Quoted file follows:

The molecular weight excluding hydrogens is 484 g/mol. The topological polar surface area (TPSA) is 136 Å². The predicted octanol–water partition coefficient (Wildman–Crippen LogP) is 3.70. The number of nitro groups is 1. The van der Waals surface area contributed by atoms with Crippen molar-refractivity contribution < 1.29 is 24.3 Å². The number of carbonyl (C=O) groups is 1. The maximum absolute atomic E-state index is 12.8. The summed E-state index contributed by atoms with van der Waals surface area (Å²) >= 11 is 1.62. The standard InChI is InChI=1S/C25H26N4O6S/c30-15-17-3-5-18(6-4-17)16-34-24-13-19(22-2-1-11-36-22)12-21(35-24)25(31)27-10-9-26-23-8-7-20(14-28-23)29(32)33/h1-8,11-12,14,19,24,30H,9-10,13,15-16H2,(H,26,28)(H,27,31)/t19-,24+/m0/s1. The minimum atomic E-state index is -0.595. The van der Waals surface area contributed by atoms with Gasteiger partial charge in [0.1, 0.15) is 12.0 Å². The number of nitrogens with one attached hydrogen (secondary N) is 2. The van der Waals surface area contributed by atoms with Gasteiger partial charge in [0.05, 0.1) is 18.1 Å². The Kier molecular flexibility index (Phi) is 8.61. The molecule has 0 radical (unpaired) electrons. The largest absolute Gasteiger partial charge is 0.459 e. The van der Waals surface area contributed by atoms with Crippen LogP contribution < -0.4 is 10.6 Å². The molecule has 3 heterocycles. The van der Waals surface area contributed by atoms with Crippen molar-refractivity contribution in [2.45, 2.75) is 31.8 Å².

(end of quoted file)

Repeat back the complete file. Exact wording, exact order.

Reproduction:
The molecular weight excluding hydrogens is 484 g/mol. The topological polar surface area (TPSA) is 136 Å². The predicted octanol–water partition coefficient (Wildman–Crippen LogP) is 3.70. The number of nitro groups is 1. The van der Waals surface area contributed by atoms with Crippen molar-refractivity contribution < 1.29 is 24.3 Å². The number of carbonyl (C=O) groups is 1. The maximum absolute atomic E-state index is 12.8. The summed E-state index contributed by atoms with van der Waals surface area (Å²) >= 11 is 1.62. The standard InChI is InChI=1S/C25H26N4O6S/c30-15-17-3-5-18(6-4-17)16-34-24-13-19(22-2-1-11-36-22)12-21(35-24)25(31)27-10-9-26-23-8-7-20(14-28-23)29(32)33/h1-8,11-12,14,19,24,30H,9-10,13,15-16H2,(H,26,28)(H,27,31)/t19-,24+/m0/s1. The minimum atomic E-state index is -0.595. The van der Waals surface area contributed by atoms with Gasteiger partial charge in [0.1, 0.15) is 12.0 Å². The number of nitrogens with one attached hydrogen (secondary N) is 2. The van der Waals surface area contributed by atoms with Gasteiger partial charge in [0.05, 0.1) is 18.1 Å². The Kier molecular flexibility index (Phi) is 8.61. The molecule has 0 radical (unpaired) electrons. The largest absolute Gasteiger partial charge is 0.459 e. The van der Waals surface area contributed by atoms with Crippen LogP contribution < -0.4 is 10.6 Å². The molecule has 3 heterocycles. The van der Waals surface area contributed by atoms with Crippen molar-refractivity contribution in [2.45, 2.75) is 31.8 Å².